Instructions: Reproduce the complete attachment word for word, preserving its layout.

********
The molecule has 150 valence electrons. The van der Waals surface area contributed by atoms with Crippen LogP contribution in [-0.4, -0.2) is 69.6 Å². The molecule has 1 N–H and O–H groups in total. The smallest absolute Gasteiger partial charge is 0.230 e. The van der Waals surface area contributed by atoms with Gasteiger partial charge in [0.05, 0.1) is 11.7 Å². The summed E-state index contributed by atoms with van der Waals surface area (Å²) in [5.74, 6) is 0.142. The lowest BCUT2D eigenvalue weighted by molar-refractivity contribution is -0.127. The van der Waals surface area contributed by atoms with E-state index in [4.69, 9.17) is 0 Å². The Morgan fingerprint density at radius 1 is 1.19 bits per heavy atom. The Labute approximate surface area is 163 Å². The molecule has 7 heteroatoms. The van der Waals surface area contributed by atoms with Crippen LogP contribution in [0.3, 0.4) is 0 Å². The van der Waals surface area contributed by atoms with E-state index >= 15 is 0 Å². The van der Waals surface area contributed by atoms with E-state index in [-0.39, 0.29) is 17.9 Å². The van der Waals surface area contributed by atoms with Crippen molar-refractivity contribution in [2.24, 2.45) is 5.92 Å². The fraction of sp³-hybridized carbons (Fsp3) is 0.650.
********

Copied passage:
The molecule has 150 valence electrons. The van der Waals surface area contributed by atoms with Crippen LogP contribution in [-0.4, -0.2) is 69.6 Å². The molecule has 1 N–H and O–H groups in total. The smallest absolute Gasteiger partial charge is 0.230 e. The van der Waals surface area contributed by atoms with Gasteiger partial charge in [0.05, 0.1) is 11.7 Å². The summed E-state index contributed by atoms with van der Waals surface area (Å²) in [5.74, 6) is 0.142. The lowest BCUT2D eigenvalue weighted by molar-refractivity contribution is -0.127. The van der Waals surface area contributed by atoms with E-state index in [4.69, 9.17) is 0 Å². The Morgan fingerprint density at radius 1 is 1.19 bits per heavy atom. The Labute approximate surface area is 163 Å². The molecule has 7 heteroatoms. The van der Waals surface area contributed by atoms with Crippen LogP contribution in [0.3, 0.4) is 0 Å². The van der Waals surface area contributed by atoms with E-state index >= 15 is 0 Å². The van der Waals surface area contributed by atoms with E-state index in [-0.39, 0.29) is 17.9 Å². The van der Waals surface area contributed by atoms with Crippen molar-refractivity contribution in [2.24, 2.45) is 5.92 Å². The fraction of sp³-hybridized carbons (Fsp3) is 0.650.